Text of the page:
Archive for June, 2011

The Magic of the Mediterranean

June 30, 2011 @ 12:37 pm
posted by Sandra Sheridan
Our hilltop view of the Mediterranean

When we first approached the Mediterranean, we were on a road to the North, high above the sea.  As we crested the hill looking toward Agde, suddenly the striking blue waters of the sea appeared, as if by the magic stroke of a painter’s brush.  Though we were still 30 miles away, the very sight of the water made us surge with anticipation of being right on the beach, our toes in that water.  The sight also summoned  a landslide of mental images.  F. Scott and Zelda partying through a champagne-filled evening.  Privileged dowagers collecting priceless art in seaside mansions.  Silky white beaches and sleek long yachts – all the privilege, it would seem of the rich and famous, those untethered to the worldly cares most of the world must consider.

When we finally reached the Mediterranean, we parked our little Peugeot by the side of the road, and walked through the pure white sand, taking in the incredible beauty, and slipping our feet into the sea.  In this spot, the waters were a lovely turquoise color, as if the entire sea covered a reef.  We continued for a long way along the coast, watching the water change to darker blue with azure streaks.  As we were to see, the Mediterranean weaves and washes a coastline with hundreds of personalities.  Parasol pines look over rocky coves and pebbled beaches.  Miles of whitewashed beaches stretch along coastal roads.  Narrow paths snake along cliffs that drop to the sea. It is a stunning world with countless choices for sun and sea worshippers.

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Ancient Roman Pont du Gard, Nimes

June 28, 2011 @ 11:37 am
posted by Sandra Sheridan

The ancient Roman Pont du Gard bridge

“You must see the Pont du Gard, as you leave Nîmes,” the friendly boutique owner told us; so off we went on a hot July day to find the ancient Roman aqueduct bridge.  After parking, we thread our way down natural pathways to the shore of the Gard River.  The magnificent bridge gracefully spans the river; while lively young folks jump to the water from a nearby cliff, and canoers maneuver their way among the swimmers.  Had we but known, we would have worn our swim suits!  Alas, we did not, so we find a cool, shady spot from which we can admire a bridge that has reigned for over 2000 years.

The Roman architects and engineers once again applied their brilliance in designing the bridge with three rows of arches that rise 165 feet (the highest of all aqueducts) over the water.  The 15 years of construction took place from about 45 to 60 A.D. under the Claude and Nero empires.  The aqueduct itself was designed to channel the spring waters of the Eure to the water tower of the thriving city of Nîmes. The  UNESCO World Heritage Site is the most visited in France and spreads across 400 acres of natural Mediterranean countryside. 

We traveled on from the Pont with two memorable impressions – the exceptional ability of the Romans and the very small point in time we are on this earth.

Copyright © 2005-2012, LuxeEuro, LLC.   Photo and text, all rights reserved.


“Why, oh why, do I love Paris?”

June 27, 2011 @ 11:29 am
posted by Sandra Sheridan

A lone man plays his trumpet along the Seine

It’s an old song – “I Love Paris” – but it makes me think about why I love Paris.  It’s because of moments like this, surprising little apostrophes in time, when the last scene you might imagine unfolds in front of you.  As we often do, we head down to the Seine at dusk with a bottle of wine to watch the sun paint its’ final colors over the city.  There are singles and couples and small groups along the quay, no doubt relishing the last sunlight, as we do.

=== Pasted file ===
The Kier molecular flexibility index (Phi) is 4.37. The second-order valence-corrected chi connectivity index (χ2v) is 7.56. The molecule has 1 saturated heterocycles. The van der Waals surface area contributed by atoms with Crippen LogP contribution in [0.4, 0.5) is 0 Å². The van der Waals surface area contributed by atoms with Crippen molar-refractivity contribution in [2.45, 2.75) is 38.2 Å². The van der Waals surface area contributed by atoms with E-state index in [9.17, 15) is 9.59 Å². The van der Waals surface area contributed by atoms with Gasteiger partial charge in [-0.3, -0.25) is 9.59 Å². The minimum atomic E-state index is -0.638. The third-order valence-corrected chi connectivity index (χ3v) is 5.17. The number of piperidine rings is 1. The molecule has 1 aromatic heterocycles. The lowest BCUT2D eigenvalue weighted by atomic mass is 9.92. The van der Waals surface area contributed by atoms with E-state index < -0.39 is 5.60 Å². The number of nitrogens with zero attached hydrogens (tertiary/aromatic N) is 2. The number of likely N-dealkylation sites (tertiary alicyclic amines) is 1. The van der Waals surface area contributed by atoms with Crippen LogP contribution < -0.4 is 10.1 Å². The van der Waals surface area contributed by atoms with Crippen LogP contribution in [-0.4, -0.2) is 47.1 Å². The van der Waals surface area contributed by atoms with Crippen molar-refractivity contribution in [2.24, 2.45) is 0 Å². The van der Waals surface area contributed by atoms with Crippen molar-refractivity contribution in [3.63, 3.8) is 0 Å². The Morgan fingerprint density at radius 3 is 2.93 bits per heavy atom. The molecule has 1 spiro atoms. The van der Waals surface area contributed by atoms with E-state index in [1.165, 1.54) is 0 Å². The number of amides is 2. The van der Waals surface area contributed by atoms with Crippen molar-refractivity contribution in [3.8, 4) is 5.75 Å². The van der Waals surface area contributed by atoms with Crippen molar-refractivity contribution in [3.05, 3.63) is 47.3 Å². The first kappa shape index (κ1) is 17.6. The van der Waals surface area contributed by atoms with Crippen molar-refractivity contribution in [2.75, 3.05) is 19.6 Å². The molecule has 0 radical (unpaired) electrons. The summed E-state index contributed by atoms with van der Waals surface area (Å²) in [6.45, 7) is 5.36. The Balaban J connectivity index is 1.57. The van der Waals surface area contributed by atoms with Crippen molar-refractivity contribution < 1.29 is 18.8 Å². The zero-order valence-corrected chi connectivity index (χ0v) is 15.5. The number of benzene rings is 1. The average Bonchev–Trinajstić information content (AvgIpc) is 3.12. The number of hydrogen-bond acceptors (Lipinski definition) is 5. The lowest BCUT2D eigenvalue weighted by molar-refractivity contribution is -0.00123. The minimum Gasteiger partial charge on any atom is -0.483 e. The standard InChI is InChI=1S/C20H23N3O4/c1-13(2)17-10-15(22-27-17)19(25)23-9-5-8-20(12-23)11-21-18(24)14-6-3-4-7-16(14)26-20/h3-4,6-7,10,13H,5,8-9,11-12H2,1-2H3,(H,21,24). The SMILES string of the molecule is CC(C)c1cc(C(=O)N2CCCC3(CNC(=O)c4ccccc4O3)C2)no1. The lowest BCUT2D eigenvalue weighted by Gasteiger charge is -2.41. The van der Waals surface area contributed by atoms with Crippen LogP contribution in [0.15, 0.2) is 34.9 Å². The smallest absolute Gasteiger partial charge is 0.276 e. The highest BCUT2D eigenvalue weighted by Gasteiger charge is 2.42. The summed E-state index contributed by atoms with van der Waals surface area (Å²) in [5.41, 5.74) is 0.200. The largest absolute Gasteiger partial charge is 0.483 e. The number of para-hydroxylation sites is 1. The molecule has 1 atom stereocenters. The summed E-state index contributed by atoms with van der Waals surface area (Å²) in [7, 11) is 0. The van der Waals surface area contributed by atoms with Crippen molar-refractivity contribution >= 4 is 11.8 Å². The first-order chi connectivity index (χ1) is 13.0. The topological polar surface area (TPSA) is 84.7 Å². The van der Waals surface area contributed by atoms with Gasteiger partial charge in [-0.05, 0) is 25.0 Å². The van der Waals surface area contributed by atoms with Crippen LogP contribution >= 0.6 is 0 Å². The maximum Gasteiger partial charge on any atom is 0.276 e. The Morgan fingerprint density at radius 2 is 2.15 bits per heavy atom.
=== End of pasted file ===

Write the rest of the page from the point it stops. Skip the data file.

Then, music begins to drift toward us, and we see a lone man under the bridge playing his trumpet.  Every moment like that has its story.  Is he a student honing his skill?  A musician loosening up for the night’s performance?  A lost and lonely lover moaning through his musical instrument?  It is no wonder that writers and philosophers, artists and musicians have pulled their creativity through the mesh of Paris over the centuries.  Paris is like a petri dish of the mind and heart,  patiently waiting for genius to emerge.

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The Mystique of Fountainbleu

June 25, 2011 @ 7:10 pm
posted by Sandra Sheridan
Magnificent Fountainbleu with horseshoe stairs to the Royal Apartments

While we drove to Fountainbleau, it’s a mere 45-minute train trip from the Gare de Lyon in Paris.  It is well worth the trip, as the town is charming and, at the edge of the forest, the Château magnificent – naturally so, as it was one of the favorite secluded retreats of French monarchs.  Napoleon called the Château  “the house of the centuries,” and in fact, it was from the lovely, curved exterior stairway (added in the 17th century in the shape of a horseshoe) that Napoleon spoke to his defeated  Grande Armée, before his exile to Elba. 

The stairs lead to the Royal Apartments, where French Kings took their comfortable leave from the Middle Ages to the Renaissance.  In particular the grand Galerie of Francois 1st was designed in Renaissance style by Italian artists.  Just below the Royal Apartments, you discover the Holy Chapel.  Perhaps, you will visit at a time when singers burst into song from the chapel balcony, imagining themselves, one might think, of their participating in Napoleon’s baptism or Louis XV’s marriage.

 It is precisely those kernels of history that settle over you, that draw you to these magnificent sites, so rich and decisive in history.  

Copyright © 2005-2012, LuxeEuro, LLC.   Photo and text, all rights reserved.